• “Persons aged (7–18 years and ≥19 years) who have never been vaccinated against pertussis, tetanus, or diphtheria should receive a series of three tetanus and diphtheria toxoid-containing vaccines, which includes at least 1 dose of Tdap. The preferred schedule is a dose of Tdap, followed by a dose of either Td or Tdap at least 4 weeks afterward and another dose of either Td or Tdap 6 to 12 months later.
      • Persons aged (7–18 years and ≥19 years) who are not fully immunized against tetanus and diphtheria should receive 1 dose of Tdap (preferably the first) in the catch-up series; if additional tetanus toxoid–containing doses are required, either Td or Tdap vaccine can be used.”
    • Prevention of neonatal and obstetric tetanus: “If more than one dose of a tetanus-toxoid containing vaccine is needed, either Td or Tdap vaccine can be used for those doses.”
  • The Recommended Child and Adolescent Immunization Schedule, United States, 2020, for ages 18 years or younger.
  • The Recommended Adult Immunization Schedule, United States, 2020, for ages 19 years and older.

These recommendations have been adopted by the CDC Director and will become official once published in MMWR.

June 2019 Meeting Recommendations

ACIP approved the following recommendations by majority vote at its June 2019 meeting:

  • Human Papillomavirus (HPV) Vaccine
    • ACIP recommends catch-up vaccination for persons through age 26 years who are not adequately vaccinated
    • ACIP recommends vaccination based on shared clinical decision making for individuals aged 27 through 45 years who are not adequately vaccinated. HPV vaccines are not licensed for use in adults older than age 45 years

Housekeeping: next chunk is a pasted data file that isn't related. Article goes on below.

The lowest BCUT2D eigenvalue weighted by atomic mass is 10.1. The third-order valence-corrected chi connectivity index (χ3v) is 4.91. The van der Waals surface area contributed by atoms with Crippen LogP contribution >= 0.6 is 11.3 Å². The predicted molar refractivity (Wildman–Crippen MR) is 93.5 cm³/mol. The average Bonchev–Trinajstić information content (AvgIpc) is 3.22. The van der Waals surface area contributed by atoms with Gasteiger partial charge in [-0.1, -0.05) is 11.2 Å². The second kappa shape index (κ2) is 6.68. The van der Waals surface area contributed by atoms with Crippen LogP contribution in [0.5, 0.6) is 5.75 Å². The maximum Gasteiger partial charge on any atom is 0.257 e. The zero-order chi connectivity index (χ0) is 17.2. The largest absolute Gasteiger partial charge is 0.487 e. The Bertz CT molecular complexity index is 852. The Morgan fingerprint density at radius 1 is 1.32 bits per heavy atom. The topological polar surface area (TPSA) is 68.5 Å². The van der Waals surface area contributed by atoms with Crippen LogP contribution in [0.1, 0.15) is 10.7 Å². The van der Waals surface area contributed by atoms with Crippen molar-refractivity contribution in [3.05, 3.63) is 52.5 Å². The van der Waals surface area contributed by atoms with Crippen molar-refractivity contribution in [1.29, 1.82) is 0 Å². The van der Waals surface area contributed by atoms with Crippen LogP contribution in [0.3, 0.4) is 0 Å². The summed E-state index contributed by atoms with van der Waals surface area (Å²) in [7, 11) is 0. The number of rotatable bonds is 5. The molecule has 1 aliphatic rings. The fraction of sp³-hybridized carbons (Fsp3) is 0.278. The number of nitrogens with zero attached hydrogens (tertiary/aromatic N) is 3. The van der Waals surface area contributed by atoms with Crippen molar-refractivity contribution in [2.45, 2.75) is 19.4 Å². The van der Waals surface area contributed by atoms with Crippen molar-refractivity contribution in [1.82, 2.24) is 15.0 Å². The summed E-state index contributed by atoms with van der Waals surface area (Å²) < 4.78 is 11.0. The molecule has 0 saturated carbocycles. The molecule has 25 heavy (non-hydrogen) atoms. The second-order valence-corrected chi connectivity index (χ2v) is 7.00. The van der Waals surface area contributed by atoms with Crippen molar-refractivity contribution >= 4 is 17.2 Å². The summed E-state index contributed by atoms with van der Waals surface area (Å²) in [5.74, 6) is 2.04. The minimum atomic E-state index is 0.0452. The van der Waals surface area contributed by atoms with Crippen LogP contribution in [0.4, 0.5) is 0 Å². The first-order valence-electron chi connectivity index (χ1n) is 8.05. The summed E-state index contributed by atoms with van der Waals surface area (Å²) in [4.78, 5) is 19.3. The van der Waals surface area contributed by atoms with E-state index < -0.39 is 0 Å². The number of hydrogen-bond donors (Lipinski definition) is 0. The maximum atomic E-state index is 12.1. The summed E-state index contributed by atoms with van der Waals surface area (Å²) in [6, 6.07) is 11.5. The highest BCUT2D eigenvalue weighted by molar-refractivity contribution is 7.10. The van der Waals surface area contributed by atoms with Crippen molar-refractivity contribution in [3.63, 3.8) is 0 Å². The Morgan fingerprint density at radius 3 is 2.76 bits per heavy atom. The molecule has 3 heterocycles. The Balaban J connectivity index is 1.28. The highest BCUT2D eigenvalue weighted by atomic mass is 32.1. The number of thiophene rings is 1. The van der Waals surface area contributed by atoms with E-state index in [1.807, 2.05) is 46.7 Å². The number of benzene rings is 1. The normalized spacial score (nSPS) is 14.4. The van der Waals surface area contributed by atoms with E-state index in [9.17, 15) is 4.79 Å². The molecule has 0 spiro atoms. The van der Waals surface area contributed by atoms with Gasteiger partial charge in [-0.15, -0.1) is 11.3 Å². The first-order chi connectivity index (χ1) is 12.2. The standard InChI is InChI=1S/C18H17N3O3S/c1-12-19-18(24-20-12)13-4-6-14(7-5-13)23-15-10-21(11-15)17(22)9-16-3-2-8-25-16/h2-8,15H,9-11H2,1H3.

• Pneumococcal Vaccines
    • ACIP recommends PCV13 based on shared clinical decision making for adults 65 years or older who do not have an immunocompromising condition and who have not previously received PCV13. All adults 65 years or older should receive a dose of PPSV23.
  • Influenza Vaccines
    • ACIP recommends annual influenza vaccination is recommended for all persons aged 6 months and older who do not have contraindications.
  • Hepatitis A Vaccines
    • ACIP recommends that all children and adolescents aged 2 through 18 years who have not previously received Hepatitis A vaccine be vaccinated routinely at any age (i.e., children and adolescents are recommended for catch-up vaccination).
    • ACIP recommends all persons with HIV aged ≥1 year be routinely vaccinated with Hepatitis A vaccine.
  • Serogroup B Meningococcal (MenB) Vaccines
    • For persons aged ≥10 years with complement deficiency, complement inhibitor use, asplenia, or who are microbiologists:
      • ACIP recommends a MenB booster dose 1 year following completion of a MenB primary series followed by MenB booster doses every 2-3 years thereafter, for as long as increased risk remains.
    • For persons aged ≥10 years determined by public health officials to be at increased risk during an outbreak:
      • ACIP recommends a one-time booster dose if it has been ≥1 year since completion of a MenB primary series.
      • A booster dose interval of ≥6 months may be considered by public health officials depending on the specific outbreak, vaccination strategy, and projected duration of elevated risk.

These recommendations have been adopted by the CDC Director and will become official once published in MMWR.

Page last reviewed: March 24, 2020